A friend dropped me off in Hamburg, and within hours I’d made a new pal of Henrik, a saxophone player from Bavaria, and fellow hitcher.
He told me about the first ever German rock concert to be held on the island of Fehmarn in the Baltic sea, sponsored by Beate Uhse, an infamous sex shop moguless of the 60s.
We bought tickets and then spent an extraordinary time tag hitching together round Denmark and north Germany for 3 weeks, until we got to Fehmarn and the festival next to the Baltic beach…
Having found a convivial corner of an enormous ex army communal bell tent, courtesy of Beate, in came the first of many wild German Heads, with lush Teutonic hair down below his waist, and a timely offer of “ anyone need marijuana, speed, cocaine, heroin, chocolate … ” – the chocolate was popular – especially second time around : )
My subsequent blur of festival virgin experience, took in all the bands and more : “ I’m on the road again” roared Bear from Canned Heat at some point, and so was I.
Saturday night, and Jimi was about to play, but then a wind storm blew in from the Baltic, with torrential rain streaming horizontal into the stage.
Jimi cried off went the rumour, as he didn’t want to get electrocuted…but luckily for us Sly and the Family Stone did – they blasted out “Dance to the music” and strutted their stuff for over 2 hours, as we churned up and danced in the first and finest festival foot deep ground gloop you could imagine, and we all saved our lives for another day.
Which was Sunday – a gloriously warm and sunny morning.
Then the rumour went round that Jimi had stayed over and was going to do his set at 11 am, so we all charged down to the stage, and sure enough he was there, at last, he was the man, and we all had a sublime peak experience.
Could it get better ?
Some time after Jimi had signed off, for good as it turned out, and bad, of course, smoke began to emerge from behind the stage, and soon the rumour went round that the management had run out of cash when the Hell’s angels festival security posse failed to get paid, and the organisers had fled the festival site with their management caravan ablaze behind them.
So, with a few thousand others, we were left to our own devices with a fully equipped festival stage, which I’d wandered right up to.
“ Hey man, you play guitar ? gestured an impromptu impresario, calling me on stage when I shouted yes.
“ This is the peoples’ festival now, lets have a peoples’ band “
Just a few hours after Jimi had finished his last ever performance, I had joined the peoples’ jam band to headline the Fehmarn after party .. and we played on !

or so it now seems to have been for me, accessing my no doubt truncated memory bank from 48 years ago, ha!

I thought it then in 1970, and I’ll say it now in 2018 :
To have heard and seen one of the world’s greatest black and mixed ”race”(sic) musicians and performers, blowing away the cream of Germany’s post war hip youth, with me in the middle of them all – a white English boy – only getting love and peace from everyone, – was a profoundly liberating, revolutionary, and transcendent experience.

My dad had been fighting their dads less than 30 years before, surviving, if they did, by the skin of their teeth, and back when black people were still “savages” to all the racist European and American slavers and their generations of progeny, who’d been feeding off the black backs of their victims’ appalling toil for the past 300 years.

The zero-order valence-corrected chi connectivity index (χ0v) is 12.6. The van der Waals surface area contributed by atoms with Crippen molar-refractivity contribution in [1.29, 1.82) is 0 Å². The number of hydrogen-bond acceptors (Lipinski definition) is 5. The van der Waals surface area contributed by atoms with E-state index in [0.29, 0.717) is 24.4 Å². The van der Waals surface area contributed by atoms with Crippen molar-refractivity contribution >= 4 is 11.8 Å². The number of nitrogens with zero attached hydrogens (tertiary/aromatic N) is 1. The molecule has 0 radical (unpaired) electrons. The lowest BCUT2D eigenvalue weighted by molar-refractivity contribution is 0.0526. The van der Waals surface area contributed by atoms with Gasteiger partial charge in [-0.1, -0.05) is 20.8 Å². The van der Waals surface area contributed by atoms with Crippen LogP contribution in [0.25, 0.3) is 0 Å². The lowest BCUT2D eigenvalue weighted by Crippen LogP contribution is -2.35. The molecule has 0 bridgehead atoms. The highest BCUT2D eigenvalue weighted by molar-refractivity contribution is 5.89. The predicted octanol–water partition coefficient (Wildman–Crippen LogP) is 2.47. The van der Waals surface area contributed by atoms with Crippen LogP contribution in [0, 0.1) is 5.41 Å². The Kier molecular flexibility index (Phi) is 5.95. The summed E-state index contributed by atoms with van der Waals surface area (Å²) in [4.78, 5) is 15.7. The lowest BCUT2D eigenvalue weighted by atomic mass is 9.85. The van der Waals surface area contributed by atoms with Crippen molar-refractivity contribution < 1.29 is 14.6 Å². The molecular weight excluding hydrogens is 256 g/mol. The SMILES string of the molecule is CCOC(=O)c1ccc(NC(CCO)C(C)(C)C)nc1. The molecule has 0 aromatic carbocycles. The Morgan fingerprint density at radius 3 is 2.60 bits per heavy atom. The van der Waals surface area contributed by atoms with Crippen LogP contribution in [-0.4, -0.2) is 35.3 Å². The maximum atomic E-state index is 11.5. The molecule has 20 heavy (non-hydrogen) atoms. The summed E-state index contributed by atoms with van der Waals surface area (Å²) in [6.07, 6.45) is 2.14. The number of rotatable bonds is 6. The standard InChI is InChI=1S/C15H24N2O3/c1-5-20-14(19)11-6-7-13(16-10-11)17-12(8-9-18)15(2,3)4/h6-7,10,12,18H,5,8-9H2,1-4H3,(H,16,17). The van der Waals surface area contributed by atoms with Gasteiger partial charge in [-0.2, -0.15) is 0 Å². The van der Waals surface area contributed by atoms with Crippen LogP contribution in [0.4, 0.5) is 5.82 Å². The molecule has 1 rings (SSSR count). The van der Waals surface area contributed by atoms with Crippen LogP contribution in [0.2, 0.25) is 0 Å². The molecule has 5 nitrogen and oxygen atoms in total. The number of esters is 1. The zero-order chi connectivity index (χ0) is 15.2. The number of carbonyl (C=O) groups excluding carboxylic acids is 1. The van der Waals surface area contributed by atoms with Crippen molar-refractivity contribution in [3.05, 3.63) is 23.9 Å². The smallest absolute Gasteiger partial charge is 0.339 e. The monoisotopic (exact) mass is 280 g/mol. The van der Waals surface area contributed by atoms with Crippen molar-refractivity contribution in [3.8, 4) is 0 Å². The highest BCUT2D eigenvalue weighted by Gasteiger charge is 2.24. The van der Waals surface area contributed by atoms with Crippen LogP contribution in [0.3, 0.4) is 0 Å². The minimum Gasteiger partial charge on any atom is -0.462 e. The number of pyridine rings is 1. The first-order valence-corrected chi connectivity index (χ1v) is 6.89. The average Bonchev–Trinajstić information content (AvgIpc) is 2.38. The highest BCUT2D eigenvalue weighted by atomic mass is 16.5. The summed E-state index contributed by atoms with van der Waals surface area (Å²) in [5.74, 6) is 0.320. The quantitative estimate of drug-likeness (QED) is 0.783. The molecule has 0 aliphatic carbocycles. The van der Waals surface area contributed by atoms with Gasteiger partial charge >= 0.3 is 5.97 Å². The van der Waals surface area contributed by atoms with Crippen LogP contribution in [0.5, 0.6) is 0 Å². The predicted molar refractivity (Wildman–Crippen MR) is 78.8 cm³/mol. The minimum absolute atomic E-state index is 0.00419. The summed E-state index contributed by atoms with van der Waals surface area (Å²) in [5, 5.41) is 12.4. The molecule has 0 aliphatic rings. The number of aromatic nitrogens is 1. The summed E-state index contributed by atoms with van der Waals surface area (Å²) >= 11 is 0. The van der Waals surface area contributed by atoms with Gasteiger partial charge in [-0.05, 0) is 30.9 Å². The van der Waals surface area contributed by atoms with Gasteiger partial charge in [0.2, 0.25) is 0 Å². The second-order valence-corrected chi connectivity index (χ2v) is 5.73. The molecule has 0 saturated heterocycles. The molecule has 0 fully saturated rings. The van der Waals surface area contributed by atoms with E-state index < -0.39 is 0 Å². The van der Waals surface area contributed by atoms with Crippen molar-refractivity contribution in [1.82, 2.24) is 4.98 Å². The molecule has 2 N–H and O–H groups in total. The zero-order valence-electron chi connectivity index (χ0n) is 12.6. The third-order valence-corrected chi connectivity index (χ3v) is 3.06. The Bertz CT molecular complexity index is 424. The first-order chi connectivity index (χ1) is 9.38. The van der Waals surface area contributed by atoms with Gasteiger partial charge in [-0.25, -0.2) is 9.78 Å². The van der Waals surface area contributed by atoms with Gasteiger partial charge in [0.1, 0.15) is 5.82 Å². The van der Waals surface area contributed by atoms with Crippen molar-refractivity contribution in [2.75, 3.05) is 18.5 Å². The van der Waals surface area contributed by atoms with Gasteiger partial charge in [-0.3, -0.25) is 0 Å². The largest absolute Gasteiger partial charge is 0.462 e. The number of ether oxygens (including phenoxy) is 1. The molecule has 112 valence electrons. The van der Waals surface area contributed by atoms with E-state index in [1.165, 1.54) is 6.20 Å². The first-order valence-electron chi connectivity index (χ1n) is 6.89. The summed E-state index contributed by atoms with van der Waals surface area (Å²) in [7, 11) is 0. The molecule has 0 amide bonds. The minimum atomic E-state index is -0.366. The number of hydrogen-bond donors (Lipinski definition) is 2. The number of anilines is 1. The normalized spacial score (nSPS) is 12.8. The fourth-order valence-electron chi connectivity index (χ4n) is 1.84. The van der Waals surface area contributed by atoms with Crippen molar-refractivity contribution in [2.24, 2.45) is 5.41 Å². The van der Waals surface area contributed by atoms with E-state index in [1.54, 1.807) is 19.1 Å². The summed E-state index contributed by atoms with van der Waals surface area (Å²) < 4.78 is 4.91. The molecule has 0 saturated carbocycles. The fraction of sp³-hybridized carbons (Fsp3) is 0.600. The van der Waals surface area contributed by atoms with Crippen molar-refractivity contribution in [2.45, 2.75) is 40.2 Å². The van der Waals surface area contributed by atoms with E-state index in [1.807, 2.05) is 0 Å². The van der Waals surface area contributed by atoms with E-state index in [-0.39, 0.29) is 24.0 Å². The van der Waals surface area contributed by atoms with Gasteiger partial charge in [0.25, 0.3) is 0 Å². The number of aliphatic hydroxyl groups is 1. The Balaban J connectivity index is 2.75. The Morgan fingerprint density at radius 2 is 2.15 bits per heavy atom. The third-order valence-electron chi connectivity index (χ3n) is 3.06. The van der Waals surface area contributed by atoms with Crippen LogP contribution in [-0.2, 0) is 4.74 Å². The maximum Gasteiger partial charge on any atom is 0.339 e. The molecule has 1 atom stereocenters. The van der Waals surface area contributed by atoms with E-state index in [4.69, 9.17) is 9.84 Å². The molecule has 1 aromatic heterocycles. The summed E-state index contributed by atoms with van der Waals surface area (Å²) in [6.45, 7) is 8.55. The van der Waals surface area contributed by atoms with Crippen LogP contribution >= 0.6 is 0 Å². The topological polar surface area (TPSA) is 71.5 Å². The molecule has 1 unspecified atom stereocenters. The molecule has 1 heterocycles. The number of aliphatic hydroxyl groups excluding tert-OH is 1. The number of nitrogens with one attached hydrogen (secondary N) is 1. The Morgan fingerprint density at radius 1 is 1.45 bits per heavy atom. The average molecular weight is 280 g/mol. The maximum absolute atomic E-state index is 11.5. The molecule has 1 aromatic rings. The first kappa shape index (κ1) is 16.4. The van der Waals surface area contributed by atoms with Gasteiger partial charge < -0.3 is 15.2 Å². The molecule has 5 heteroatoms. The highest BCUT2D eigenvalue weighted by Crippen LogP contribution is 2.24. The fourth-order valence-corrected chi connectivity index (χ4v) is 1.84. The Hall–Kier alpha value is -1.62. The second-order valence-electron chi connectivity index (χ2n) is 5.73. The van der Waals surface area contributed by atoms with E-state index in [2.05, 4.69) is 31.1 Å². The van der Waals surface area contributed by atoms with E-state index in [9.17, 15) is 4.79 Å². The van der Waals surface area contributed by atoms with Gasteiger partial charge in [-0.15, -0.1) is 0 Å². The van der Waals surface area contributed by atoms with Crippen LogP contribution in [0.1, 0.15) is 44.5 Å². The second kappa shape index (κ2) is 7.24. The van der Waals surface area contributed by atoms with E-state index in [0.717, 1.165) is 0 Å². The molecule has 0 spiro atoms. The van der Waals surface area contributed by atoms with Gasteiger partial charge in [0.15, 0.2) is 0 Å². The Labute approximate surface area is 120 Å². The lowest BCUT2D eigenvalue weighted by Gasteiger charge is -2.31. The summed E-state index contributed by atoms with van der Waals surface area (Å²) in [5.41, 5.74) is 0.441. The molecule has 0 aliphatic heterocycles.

Jimi just tore up history, and we all joined in.

It was never going to be the same again, so I thought, … in 1970

When Jimi died, 2 weeks after the Fehmarn concert, he was 27
When I die, I’ll also be 27, as I have been most of my life
It is, and was, a good time to peak

pete forbes

ps just like Jimi, that was my last public performance, ever.
but I’ve made up a 1000 songs since, and sung them all at imaginary festivals down the years..
and what festivals and songs they have been !

jimi’s last stage .. and mine too !

Fehmarn September 6th 1970
( image of Jimi on stage facing audience )
http://www.fehmarnfestival1970.com/daythree/daythree.html

RON COUNTRY JESUS LANSDELL
RON COUNTRY JESUS LANSDELL

June 11, 2018

LONG LIVE ROCK N ROLL. A TOAST TO JIMI HENDRIX AND THE BLUES. IF YOU ARE A GUITAR PLAYER DON’T LET YOUR HANDS GET COLD. PRACTICE A LITTLE EVERY DAY EVEN IF IT’S ONLY 10 MIN. A LITTLE IS BETTER THAN NOTHING. LEARN A NEW SCALE OR A NEW CORD LEARN ONE FROM ONE OF YOUR FAVORITE SONGS THAT YOU WANT TO LEARN. PEACE OUT HAVE A HAPPY ROCKING DAY.

RON COUNTRY JESUS LANSDELL
RON COUNTRY JESUS LANSDELL

June 11, 2018

JIMI HENDRIX WAS ONE OF THE GREATEST GUITAR MASTER PLAYERS OF ALL TIME. HE MASTERED THE BLUES. THE BLUES WAS HIS ROOTS AND HE WAS ABLE TO BREAK OUT OF THE PENTATONIC BOX. MIXED WITH POWER CORDS. HE CREATED HIS OWN CORDS SUCH AS THE E7 chord. That’s “E Seven Sharp 9”. Or it’s also known as the Jimi Hendrix chord. He played it in the song “Purple Haze”.HE ALSO WOULD USE THUMB ON THE LOWER E STRING. SINCE JIMIS’ DEATH I BELIEVE THERE WAS ONLY ONE GUITAR PLAYER TO PLAY BLUES GUITAR LIKE JIMI AND THAT WAS STEVIE RAY VAUGHN. DON’T GET ME WRONG I LOVE ALL OF THE OLD BLUES GUITARIST LIKE LIGHTN HOPKINS, HOWLIN WOLF, BB. KING, MUDDY WATERS. JIMI TOOK IT FROM WHERE HE FOUND IT. JIMI TOOK IT FROM ALL OF THE OLD BLUES PLAYERS AND TOOK THE BLUES INTO SPACE AND BACK. AND STEVIE RAY VAUGHN TOOK IT FROM JIMI AND THE OLD BLUES PLAYERS WHEN I LIVED IN SEATTLE I WOULD GO TO JIMIS GRAVE AND I LEFT A BOQUE OF ROSES AND ONE OF MY GUITAR PICKS. I DIDN’T HAVE A VASE SO I LEFT THE ROSES IN A RANIER BEER BOTTLE. I HAD A DREAM IT TOOK PLACE AT JIMI’S GRAVE IT WAS THUNDERING AND LIGHTING AND JIMIS ARM SHOT UP OUT OF THE GRAVE. HE WAS HOLDING IN HIS HAND A WHITE STRATOCASTER AND THERE WAS THUNDER AND A LIGHTING BOLT HIT THE GUITAR. I LOVE JIMI. HENDRIX. I JUST WISH I COULD MASTER THE BLUES GUITAR LIKE HE DID.I’M 64 AND YOUR NEVER TO OLD TO ROCK. PEACE AND LOVE FROM THIS HIPPIE GYPSY.

kristopher weidman
kristopher weidman

June 11, 2018

Not gonna lie i clicked on the email about the article thinking you guys were doing a hendrix inspired capo and was ready to throw my money at you haha. But the article was great I’ve been self teaching myself very slowly for a few years now but I’m nowhere near the level of playing invovled to sort of sound like Hendrix but this has given me some insight in what to look forward to in regards to his playing which is something i hope to reach one day. Until then Ill keep butchering his songs in private until I get there but itll be a little easier now knowing this info.